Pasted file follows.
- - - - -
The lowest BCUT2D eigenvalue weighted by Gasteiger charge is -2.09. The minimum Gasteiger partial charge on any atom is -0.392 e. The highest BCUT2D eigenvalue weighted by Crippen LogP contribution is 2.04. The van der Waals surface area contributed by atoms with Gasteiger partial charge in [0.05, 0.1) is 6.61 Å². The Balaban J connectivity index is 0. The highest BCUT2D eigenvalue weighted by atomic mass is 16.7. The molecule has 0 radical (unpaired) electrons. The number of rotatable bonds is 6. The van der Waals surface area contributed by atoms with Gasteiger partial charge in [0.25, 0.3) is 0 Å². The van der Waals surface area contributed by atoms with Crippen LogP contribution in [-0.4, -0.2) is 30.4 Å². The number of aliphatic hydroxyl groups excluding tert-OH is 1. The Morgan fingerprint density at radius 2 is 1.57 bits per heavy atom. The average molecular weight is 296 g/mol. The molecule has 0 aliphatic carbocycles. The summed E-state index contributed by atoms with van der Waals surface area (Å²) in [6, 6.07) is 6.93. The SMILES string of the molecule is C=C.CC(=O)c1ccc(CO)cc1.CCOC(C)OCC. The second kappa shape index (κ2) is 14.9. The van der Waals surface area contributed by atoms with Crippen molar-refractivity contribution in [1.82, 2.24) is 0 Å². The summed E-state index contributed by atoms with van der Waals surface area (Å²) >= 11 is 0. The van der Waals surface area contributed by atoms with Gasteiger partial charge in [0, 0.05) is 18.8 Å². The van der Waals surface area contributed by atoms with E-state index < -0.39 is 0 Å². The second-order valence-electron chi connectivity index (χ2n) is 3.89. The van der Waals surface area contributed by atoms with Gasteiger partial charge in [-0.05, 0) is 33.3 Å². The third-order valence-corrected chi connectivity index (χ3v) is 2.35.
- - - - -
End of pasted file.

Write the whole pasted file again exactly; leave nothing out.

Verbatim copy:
The lowest BCUT2D eigenvalue weighted by Gasteiger charge is -2.09. The minimum Gasteiger partial charge on any atom is -0.392 e. The highest BCUT2D eigenvalue weighted by Crippen LogP contribution is 2.04. The van der Waals surface area contributed by atoms with Gasteiger partial charge in [0.05, 0.1) is 6.61 Å². The Balaban J connectivity index is 0. The highest BCUT2D eigenvalue weighted by atomic mass is 16.7. The molecule has 0 radical (unpaired) electrons. The number of rotatable bonds is 6. The van der Waals surface area contributed by atoms with Gasteiger partial charge in [0.25, 0.3) is 0 Å². The van der Waals surface area contributed by atoms with Crippen LogP contribution in [-0.4, -0.2) is 30.4 Å². The number of aliphatic hydroxyl groups excluding tert-OH is 1. The Morgan fingerprint density at radius 2 is 1.57 bits per heavy atom. The average molecular weight is 296 g/mol. The molecule has 0 aliphatic carbocycles. The summed E-state index contributed by atoms with van der Waals surface area (Å²) in [6, 6.07) is 6.93. The SMILES string of the molecule is C=C.CC(=O)c1ccc(CO)cc1.CCOC(C)OCC. The second kappa shape index (κ2) is 14.9. The van der Waals surface area contributed by atoms with Crippen molar-refractivity contribution in [1.82, 2.24) is 0 Å². The summed E-state index contributed by atoms with van der Waals surface area (Å²) >= 11 is 0. The van der Waals surface area contributed by atoms with Gasteiger partial charge in [0, 0.05) is 18.8 Å². The van der Waals surface area contributed by atoms with E-state index < -0.39 is 0 Å². The second-order valence-electron chi connectivity index (χ2n) is 3.89. The van der Waals surface area contributed by atoms with Gasteiger partial charge in [-0.05, 0) is 33.3 Å². The third-order valence-corrected chi connectivity index (χ3v) is 2.35.